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  • Writer's pictureSteven Windmueller

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Moment Magazine review of my edited volume on Donald Trump:

Opinion Interview | Are Pro-Trump Jews Moving On? The relationship, already complex, could worsen by 2024. January 20, 2022 BY AMY E. SCHWARTZ Interview, Israel, Opinion, Winter Issue 2022

Interview with Steven F. Windmueller

As 2022 ushers in a new political cycle, the relationship between former president Donald Trump and his supporters in the Jewish community—a minority, but a passionate and often influential one—seems set to enter a new and more complicated phase. The latest twist came in December, when interviews emerged in which the former president rained abuse on his erstwhile ally, former Israeli Prime Minister Benjamin Netanyahu. Raging on the record to Israeli journalist Barak Ravid that Netanyahu had betrayed him by phoning to congratulate President-elect Joe Biden, Trump went on to tell Ravid that it was Netanyahu, not Palestinian Authority head Mahmoud Abbas, who had been the true obstacle to Israel-Palestine peace efforts.

Now that Trump himself has opened up “daylight,” as the expression goes, between himself and Netanyahu, will pro-Israel Jews move on? Or will they stick with Trump and all that goes with him? Steven F. Windmueller, editor of the new essay collection The Impact of the Presidency of Donald Trump on American Jewry and Israel, sees hints that Jewish Republicans, in particular, may be moving toward “a Republican agenda that sees Trump as sacred leader but not necessarily as torchbearer.”

A longtime observer of Jewish communal life, Windmueller, an emeritus professor at the Hebrew Union College-Jewish Institute of Religion, sees Trump as a driver of changes in the Jewish community, but even more as a symptom of them. The increased polarization that marked the Trump years, he says, flows partly from Jewish institutions’ reluctance to address disagreements directly. Other worsening trends reflected in the essays—which cover Trump’s reception by liberals, conservatives, Orthodox Jews, millennials and the Jewish press—include rising antisemitism, erosion of faith in democratic institutions, a tilt toward tribal rather than universalist thinking, and “truth decay,” the insidious effects of Trump’s continual assaults on reality. “We had Trump for four years,” he says, “but the Trump effect will linger in the Jewish community for a long time.”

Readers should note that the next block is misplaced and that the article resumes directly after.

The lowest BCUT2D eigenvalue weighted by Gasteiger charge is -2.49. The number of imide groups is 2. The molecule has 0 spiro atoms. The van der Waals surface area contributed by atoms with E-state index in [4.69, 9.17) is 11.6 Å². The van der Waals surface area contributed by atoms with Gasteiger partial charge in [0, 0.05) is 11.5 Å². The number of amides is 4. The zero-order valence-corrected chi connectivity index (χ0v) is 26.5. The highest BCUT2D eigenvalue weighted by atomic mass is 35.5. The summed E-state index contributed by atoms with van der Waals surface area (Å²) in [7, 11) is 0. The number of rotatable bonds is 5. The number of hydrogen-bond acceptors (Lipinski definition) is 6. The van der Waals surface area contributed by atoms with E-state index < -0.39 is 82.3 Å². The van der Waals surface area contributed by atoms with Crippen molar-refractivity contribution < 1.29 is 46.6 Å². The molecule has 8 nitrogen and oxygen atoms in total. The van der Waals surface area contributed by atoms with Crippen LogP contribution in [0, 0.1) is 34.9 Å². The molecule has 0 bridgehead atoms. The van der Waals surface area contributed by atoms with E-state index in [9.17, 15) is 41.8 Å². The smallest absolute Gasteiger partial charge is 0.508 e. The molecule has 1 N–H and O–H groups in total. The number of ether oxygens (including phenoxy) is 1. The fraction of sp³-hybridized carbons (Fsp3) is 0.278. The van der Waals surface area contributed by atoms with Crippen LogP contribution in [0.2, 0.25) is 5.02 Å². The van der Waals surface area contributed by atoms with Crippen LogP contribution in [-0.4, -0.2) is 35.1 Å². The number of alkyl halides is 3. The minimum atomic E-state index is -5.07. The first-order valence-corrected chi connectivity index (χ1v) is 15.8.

Will Trump’s break with Netanyahu matter?

For the evangelicals, it will be a blip. The pro-Israel energy of that community is larger and broader than personalities. But within Jewish circles, my sense is that it could be a longer-term problem for the Trump folks. It creates uneasiness. It could be difficult for him to regain their confidence and support.

Not everyone in the Jewish community feels that kind of unease. I think Mort Klein of the Zionist Organization of America would continue to argue in favor of a second Trump term. The essay he and Elizabeth A. Berney contributed to the book argues, in essence, “Look what he delivered!” Like the evangelicals, they’re used to Trump acting out.

On the other hand, an essay in the book by Matthew Brooks and Shari Hillman of the Republican Jewish Coalition (RJC) concludes that while some Trump policies brought “astonishment and appreciation,” other behaviors produced “deep disappointment and dismay.” They predict that, given the polarization of reactions, it will be 50 or even 100 years before we can render a “just verdict” on the Trump presidency.

Will Trump be that coalition’s candidate in 2024?

I think that crowd may be withholding their vote to see how things play out. Will other Republicans come with less baggage but carrying the core messages that interest the coalition? Many of these folks were not Trumpers from the outset; in 2016 there were Jewish Republicans supporting Marco Rubio, Ted Cruz, Nikki Haley. They only came around at the very end. So that group may watch from the sidelines for awhile. If Trump captures the nomination, I’d guess that in fairly significant numbers they’d return to him.

What moments were key turning points in the Trump-Jewish relationship?

Charlottesville was profoundly important in Trump’s relationship with Jews. While the question of what he said there has become polarized in itself—the Klein-Berney essay in the book pushes back hard on this—it started a conversation. And what followed, in Pittsburgh and in other incidents, in a sense traumatized the American Jewish community. The Pew study of 2020 confirms the high degree of concern American Jews have about antisemitism, levels that did not exist in the previous 2013 study.

January 6 was another reframing moment. It challenged the whole notion of democracy and the rule of law, and faith in institutions, and that really triggered Jews—Republicans as well as Democrats.

What other factors will linger from the “Trump effect”?

What interests me is the long-term political future of the very influential cohort of Republican Jews who walked away from the Republican Party because of Trump. Many of them supported Biden in 2020, others sat it out, or voted libertarian to demonstrate their disgust and anger at the American political scene. What happens next?

And the longer-term question should be put before Jewish Democrats too. What happens if the progressives grow their strength in the party and become more challenging, especially on matters of Israel and of where Jews fit in? Where will those voters go?

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Amy E. Schwartz is Moment's opinion and book editor.


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